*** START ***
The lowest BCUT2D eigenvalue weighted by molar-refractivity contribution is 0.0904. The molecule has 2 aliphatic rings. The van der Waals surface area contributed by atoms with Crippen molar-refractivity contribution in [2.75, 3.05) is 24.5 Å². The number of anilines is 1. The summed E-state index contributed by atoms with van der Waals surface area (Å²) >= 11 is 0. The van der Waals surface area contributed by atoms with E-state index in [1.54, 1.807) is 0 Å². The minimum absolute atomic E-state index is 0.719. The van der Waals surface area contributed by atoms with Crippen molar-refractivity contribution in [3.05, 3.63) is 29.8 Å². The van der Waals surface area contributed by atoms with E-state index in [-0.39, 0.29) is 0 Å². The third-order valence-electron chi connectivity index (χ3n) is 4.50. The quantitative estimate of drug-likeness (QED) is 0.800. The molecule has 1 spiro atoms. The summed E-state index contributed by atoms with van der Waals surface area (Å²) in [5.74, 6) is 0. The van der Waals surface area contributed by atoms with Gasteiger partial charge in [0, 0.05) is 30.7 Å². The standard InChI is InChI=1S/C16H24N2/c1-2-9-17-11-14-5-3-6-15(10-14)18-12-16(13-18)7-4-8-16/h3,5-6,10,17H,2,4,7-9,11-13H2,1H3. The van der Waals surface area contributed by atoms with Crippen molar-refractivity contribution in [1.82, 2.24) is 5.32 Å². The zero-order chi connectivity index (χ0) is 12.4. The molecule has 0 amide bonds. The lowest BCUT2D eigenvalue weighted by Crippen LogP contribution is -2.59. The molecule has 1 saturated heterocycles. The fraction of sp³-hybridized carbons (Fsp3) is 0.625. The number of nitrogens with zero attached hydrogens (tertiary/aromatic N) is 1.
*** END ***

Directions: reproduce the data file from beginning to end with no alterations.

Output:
The lowest BCUT2D eigenvalue weighted by molar-refractivity contribution is 0.0904. The molecule has 2 aliphatic rings. The van der Waals surface area contributed by atoms with Crippen molar-refractivity contribution in [2.75, 3.05) is 24.5 Å². The number of anilines is 1. The summed E-state index contributed by atoms with van der Waals surface area (Å²) >= 11 is 0. The van der Waals surface area contributed by atoms with E-state index in [1.54, 1.807) is 0 Å². The minimum absolute atomic E-state index is 0.719. The van der Waals surface area contributed by atoms with Crippen molar-refractivity contribution in [3.05, 3.63) is 29.8 Å². The van der Waals surface area contributed by atoms with E-state index in [-0.39, 0.29) is 0 Å². The third-order valence-electron chi connectivity index (χ3n) is 4.50. The quantitative estimate of drug-likeness (QED) is 0.800. The molecule has 1 spiro atoms. The summed E-state index contributed by atoms with van der Waals surface area (Å²) in [5.74, 6) is 0. The van der Waals surface area contributed by atoms with Gasteiger partial charge in [0, 0.05) is 30.7 Å². The standard InChI is InChI=1S/C16H24N2/c1-2-9-17-11-14-5-3-6-15(10-14)18-12-16(13-18)7-4-8-16/h3,5-6,10,17H,2,4,7-9,11-13H2,1H3. The van der Waals surface area contributed by atoms with Crippen molar-refractivity contribution in [1.82, 2.24) is 5.32 Å². The zero-order chi connectivity index (χ0) is 12.4. The molecule has 0 amide bonds. The lowest BCUT2D eigenvalue weighted by Crippen LogP contribution is -2.59. The molecule has 1 saturated heterocycles. The fraction of sp³-hybridized carbons (Fsp3) is 0.625. The number of nitrogens with zero attached hydrogens (tertiary/aromatic N) is 1.